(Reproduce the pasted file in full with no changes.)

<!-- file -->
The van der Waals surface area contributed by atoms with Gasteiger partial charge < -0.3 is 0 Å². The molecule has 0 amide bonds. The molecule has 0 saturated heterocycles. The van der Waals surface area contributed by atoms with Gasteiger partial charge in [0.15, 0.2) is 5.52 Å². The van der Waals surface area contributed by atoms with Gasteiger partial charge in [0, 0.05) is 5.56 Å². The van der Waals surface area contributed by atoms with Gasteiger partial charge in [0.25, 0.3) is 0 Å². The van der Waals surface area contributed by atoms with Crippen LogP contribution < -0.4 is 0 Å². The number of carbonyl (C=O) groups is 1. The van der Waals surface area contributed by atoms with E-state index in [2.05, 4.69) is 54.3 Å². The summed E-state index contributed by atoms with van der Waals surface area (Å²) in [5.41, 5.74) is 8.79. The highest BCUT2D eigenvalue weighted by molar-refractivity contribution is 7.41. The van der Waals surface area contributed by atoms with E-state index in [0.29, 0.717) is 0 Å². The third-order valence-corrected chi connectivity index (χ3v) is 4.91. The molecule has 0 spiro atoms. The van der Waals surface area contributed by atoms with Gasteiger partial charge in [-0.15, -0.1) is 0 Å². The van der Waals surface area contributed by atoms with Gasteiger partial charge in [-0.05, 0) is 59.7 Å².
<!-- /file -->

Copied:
The van der Waals surface area contributed by atoms with Gasteiger partial charge < -0.3 is 0 Å². The molecule has 0 amide bonds. The molecule has 0 saturated heterocycles. The van der Waals surface area contributed by atoms with Gasteiger partial charge in [0.15, 0.2) is 5.52 Å². The van der Waals surface area contributed by atoms with Gasteiger partial charge in [0, 0.05) is 5.56 Å². The van der Waals surface area contributed by atoms with Gasteiger partial charge in [0.25, 0.3) is 0 Å². The van der Waals surface area contributed by atoms with Crippen LogP contribution < -0.4 is 0 Å². The number of carbonyl (C=O) groups is 1. The van der Waals surface area contributed by atoms with E-state index in [2.05, 4.69) is 54.3 Å². The summed E-state index contributed by atoms with van der Waals surface area (Å²) in [5.41, 5.74) is 8.79. The highest BCUT2D eigenvalue weighted by molar-refractivity contribution is 7.41. The van der Waals surface area contributed by atoms with E-state index in [0.29, 0.717) is 0 Å². The third-order valence-corrected chi connectivity index (χ3v) is 4.91. The molecule has 0 spiro atoms. The van der Waals surface area contributed by atoms with Gasteiger partial charge in [-0.15, -0.1) is 0 Å². The van der Waals surface area contributed by atoms with Gasteiger partial charge in [-0.05, 0) is 59.7 Å².